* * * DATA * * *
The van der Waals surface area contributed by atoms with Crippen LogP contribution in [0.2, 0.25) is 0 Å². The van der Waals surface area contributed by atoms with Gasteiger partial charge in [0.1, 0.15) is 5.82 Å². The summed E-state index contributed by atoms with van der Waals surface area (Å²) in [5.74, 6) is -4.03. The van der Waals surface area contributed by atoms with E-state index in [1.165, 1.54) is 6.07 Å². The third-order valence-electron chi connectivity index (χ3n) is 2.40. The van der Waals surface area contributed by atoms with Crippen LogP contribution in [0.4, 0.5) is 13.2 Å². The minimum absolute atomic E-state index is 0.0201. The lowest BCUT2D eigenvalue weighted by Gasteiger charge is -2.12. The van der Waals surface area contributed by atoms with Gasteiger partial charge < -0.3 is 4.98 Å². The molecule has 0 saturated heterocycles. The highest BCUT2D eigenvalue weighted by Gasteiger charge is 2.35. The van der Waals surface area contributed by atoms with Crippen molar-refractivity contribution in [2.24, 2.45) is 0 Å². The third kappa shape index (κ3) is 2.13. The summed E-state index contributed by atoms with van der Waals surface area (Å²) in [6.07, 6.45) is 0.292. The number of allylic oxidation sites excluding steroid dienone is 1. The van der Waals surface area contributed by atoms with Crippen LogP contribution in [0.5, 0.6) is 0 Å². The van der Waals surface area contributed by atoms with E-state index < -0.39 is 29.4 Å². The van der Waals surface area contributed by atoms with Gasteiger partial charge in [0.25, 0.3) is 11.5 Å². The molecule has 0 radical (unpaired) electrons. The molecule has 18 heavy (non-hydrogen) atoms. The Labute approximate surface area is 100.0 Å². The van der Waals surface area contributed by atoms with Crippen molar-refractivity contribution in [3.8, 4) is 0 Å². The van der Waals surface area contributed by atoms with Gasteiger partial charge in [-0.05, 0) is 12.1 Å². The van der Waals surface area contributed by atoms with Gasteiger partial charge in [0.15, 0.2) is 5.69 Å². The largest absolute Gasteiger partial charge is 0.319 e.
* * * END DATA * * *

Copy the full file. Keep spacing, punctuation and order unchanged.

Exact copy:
The van der Waals surface area contributed by atoms with Crippen LogP contribution in [0.2, 0.25) is 0 Å². The van der Waals surface area contributed by atoms with Gasteiger partial charge in [0.1, 0.15) is 5.82 Å². The summed E-state index contributed by atoms with van der Waals surface area (Å²) in [5.74, 6) is -4.03. The van der Waals surface area contributed by atoms with E-state index in [1.165, 1.54) is 6.07 Å². The third-order valence-electron chi connectivity index (χ3n) is 2.40. The van der Waals surface area contributed by atoms with Crippen LogP contribution in [0.4, 0.5) is 13.2 Å². The minimum absolute atomic E-state index is 0.0201. The lowest BCUT2D eigenvalue weighted by Gasteiger charge is -2.12. The van der Waals surface area contributed by atoms with Gasteiger partial charge < -0.3 is 4.98 Å². The molecule has 0 saturated heterocycles. The highest BCUT2D eigenvalue weighted by Gasteiger charge is 2.35. The van der Waals surface area contributed by atoms with Crippen molar-refractivity contribution in [2.24, 2.45) is 0 Å². The third kappa shape index (κ3) is 2.13. The summed E-state index contributed by atoms with van der Waals surface area (Å²) in [6.07, 6.45) is 0.292. The number of allylic oxidation sites excluding steroid dienone is 1. The van der Waals surface area contributed by atoms with Crippen LogP contribution in [0.5, 0.6) is 0 Å². The van der Waals surface area contributed by atoms with E-state index < -0.39 is 29.4 Å². The van der Waals surface area contributed by atoms with Gasteiger partial charge in [0.25, 0.3) is 11.5 Å². The molecule has 0 radical (unpaired) electrons. The molecule has 18 heavy (non-hydrogen) atoms. The Labute approximate surface area is 100.0 Å². The van der Waals surface area contributed by atoms with Crippen molar-refractivity contribution in [3.8, 4) is 0 Å². The van der Waals surface area contributed by atoms with Gasteiger partial charge in [-0.05, 0) is 12.1 Å². The van der Waals surface area contributed by atoms with Gasteiger partial charge in [0.15, 0.2) is 5.69 Å². The largest absolute Gasteiger partial charge is 0.319 e.